Why should overwhelming rejection of a pay and conditions package be turned into overwhelming acceptance (page 5) less than two years later by the same set of voters? The key is that the Executive bought compliance by injecting money into salaries. And the most repugnant aspects of the Millennium Review were ditched, notably abolition of principal teacher posts in secondary. The minority of teachers who rejected the present package described it as "son of the Millennium Review" but most saw it as an advance and the last opportunity to secure a negotiated deal that had within it benefits similar to previous post-inquiry settlements such as Houghton and Clegg.
Union leaders are right to warn that the opportunity must not be lost to bed down the agreement and make it the long-term basis for a happier and more prosperous profession. They are conscious that previous salary hikes were not safeguarded and staffroom morale soon drained away. The omensthis time are not necessarily set fair.
Local implementation forms part of the McCrone follow-up. Some local authority leaders, especially those used to dealing with other less favoured groups of employees, have little sympathy with teachers' claims to special treatment. They think that McCrone did not sufficiently tighten conditions. There is a danger of divide and rule council by council, or even school by school.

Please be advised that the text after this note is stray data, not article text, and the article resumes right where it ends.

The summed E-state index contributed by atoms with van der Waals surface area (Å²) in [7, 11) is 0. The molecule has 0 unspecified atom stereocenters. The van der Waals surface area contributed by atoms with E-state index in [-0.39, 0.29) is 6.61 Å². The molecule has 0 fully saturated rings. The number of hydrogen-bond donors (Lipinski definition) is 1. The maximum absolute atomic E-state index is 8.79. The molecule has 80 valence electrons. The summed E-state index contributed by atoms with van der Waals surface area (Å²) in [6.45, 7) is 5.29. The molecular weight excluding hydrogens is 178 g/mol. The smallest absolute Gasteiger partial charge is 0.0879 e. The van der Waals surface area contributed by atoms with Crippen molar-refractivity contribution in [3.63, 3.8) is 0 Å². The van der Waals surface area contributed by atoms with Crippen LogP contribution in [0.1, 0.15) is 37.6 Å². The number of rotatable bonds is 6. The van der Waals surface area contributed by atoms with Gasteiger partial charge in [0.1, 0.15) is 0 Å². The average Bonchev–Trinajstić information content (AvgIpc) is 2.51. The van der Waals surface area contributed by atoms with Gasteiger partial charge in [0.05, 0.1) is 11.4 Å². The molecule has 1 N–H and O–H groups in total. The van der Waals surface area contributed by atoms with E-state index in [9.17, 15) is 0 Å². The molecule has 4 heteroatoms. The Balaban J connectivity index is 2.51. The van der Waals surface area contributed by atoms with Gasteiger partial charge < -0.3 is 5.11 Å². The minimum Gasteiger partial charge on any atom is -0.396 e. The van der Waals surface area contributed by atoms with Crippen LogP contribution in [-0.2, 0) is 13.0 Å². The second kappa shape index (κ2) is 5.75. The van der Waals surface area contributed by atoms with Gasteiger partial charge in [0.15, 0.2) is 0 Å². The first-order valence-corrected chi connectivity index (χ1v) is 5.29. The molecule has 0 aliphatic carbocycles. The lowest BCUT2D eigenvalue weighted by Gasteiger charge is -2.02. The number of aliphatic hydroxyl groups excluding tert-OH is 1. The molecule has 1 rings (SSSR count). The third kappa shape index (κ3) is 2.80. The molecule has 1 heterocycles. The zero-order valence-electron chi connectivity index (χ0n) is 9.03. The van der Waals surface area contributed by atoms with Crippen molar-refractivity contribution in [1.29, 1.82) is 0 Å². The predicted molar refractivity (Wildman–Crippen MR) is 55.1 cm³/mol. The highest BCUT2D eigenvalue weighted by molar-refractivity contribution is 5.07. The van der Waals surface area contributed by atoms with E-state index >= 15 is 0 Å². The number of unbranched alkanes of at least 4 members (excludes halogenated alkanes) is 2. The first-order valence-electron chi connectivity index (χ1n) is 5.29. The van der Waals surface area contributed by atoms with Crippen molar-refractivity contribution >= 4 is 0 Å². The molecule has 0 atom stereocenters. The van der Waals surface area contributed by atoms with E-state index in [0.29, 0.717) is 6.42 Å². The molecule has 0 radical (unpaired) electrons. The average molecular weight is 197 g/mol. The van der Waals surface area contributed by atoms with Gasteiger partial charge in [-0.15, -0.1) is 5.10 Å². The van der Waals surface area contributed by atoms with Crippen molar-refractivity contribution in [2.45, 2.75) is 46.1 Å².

The new package will not work without extra teachers. Yet faculties of education look like suffering financially just when government should be ensuring that their intakes are buoyant. Otherwise schools will be unable to recruit enough young staff and the much-needed extension of professional development programmes will be untenable. The Executive says it cannot interfere with decisions by the Scottish Higher Education Funding Council. It can, however, point to ill-timed folly and the need for joined-up government.